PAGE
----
In order to demonstrate flexibility, provisions for businesses that may be unable to afford the national minimum wage, to apply for exemption are included.

Basic Conditions of Employment Amendment Bill

The proposed amendments in the Basic Conditions of Employment Amendment Bill are primarily consequential to the introduction of the National Minimum Wage Bill. These are designed to reinforce and create an enabling legal environment for the enforcement and monitoring of the National Minimum Wage. The Basic Conditions of Employment Amendment Bill also re-defines the role and scope of the Commission for Conciliation Mediation and Arbitration, (CCMA) on matters that may arise with respect to the implementation of National Minimum Wage, such as underpayment claims.

It is noteworthy that the Bill streamlines the process that deals with non-compliance and makes access to social justice more accessible than it is currently the case. The Labour Inspector does not have to approach the Labour Court in order to enforce an Order, as the Bill makes provisions for the CCMA to play that role.

This takes away the cost associated with access to the Labour Court and the cost associated with serving writs of execution, as the CCMA will henceforth assume that responsibility on behalf of a worker who is underpaid. The Bill also prohibits any downwards variation of working conditions with the intention of circumventing compliance with the National Minimum Wage Legislation.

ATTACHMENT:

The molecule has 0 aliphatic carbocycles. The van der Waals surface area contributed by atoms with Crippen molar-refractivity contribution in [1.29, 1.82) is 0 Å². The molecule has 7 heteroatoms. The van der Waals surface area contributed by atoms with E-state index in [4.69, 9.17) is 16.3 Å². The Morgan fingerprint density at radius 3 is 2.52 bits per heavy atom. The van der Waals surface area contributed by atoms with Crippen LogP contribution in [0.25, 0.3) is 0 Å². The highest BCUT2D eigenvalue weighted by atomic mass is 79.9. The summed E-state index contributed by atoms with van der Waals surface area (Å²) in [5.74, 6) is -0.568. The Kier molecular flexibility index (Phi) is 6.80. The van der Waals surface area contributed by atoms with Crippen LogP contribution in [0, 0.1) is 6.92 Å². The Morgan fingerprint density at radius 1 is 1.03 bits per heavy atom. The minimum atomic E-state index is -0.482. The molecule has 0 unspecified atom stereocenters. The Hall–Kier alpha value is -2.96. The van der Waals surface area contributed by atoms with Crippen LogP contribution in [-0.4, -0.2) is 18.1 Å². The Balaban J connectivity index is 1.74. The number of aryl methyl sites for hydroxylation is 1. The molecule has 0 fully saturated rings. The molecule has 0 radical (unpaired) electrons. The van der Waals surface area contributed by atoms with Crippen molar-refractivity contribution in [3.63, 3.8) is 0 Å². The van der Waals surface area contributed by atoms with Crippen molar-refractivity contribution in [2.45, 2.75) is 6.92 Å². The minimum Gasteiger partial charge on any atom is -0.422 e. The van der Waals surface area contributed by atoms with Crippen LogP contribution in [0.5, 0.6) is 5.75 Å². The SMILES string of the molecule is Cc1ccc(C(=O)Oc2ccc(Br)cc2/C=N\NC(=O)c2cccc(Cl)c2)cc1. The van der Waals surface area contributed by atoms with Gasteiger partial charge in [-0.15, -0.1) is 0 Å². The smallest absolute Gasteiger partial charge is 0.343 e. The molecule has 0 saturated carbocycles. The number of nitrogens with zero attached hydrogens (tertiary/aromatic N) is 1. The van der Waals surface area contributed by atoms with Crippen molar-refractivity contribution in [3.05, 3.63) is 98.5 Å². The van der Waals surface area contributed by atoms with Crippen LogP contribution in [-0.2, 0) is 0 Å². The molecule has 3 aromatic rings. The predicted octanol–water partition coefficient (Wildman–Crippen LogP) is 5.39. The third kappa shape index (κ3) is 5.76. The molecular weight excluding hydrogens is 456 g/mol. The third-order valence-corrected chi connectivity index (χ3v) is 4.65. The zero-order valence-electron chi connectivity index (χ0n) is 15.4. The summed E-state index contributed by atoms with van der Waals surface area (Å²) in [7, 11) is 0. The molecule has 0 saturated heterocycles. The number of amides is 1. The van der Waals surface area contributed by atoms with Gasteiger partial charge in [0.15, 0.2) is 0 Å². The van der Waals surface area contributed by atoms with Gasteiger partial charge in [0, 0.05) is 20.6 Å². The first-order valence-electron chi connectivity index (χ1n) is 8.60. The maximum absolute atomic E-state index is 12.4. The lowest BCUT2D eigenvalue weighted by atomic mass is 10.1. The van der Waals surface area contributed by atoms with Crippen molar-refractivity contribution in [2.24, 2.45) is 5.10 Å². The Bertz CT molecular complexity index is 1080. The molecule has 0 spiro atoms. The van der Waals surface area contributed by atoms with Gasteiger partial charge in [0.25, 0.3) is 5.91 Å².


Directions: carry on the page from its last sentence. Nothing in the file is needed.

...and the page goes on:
The Labour Relations Amendment Bill

The Bill seeks to create provisions to give effect to the agreement by social partners on measures to enhance labour stability, in particular to strengthen collective bargaining and to prevent violent and prolonged strikes. An important feature of the Bill is that it introduces an advisory arbitration measure to resolve strikes that are intractable, violent or may cause a local or national crisis.

The Bill also gives effect to the Code of Good practice on Collective Bargaining, Industrial Action and Picketing that was agreed at NEDLAC and that will be published once the Bill has been promulgated. The Code is intended to provide practical guidance on collective bargaining, the resolution of disputes of mutual interest and the resort to industrial action.

Source: Government of South Africa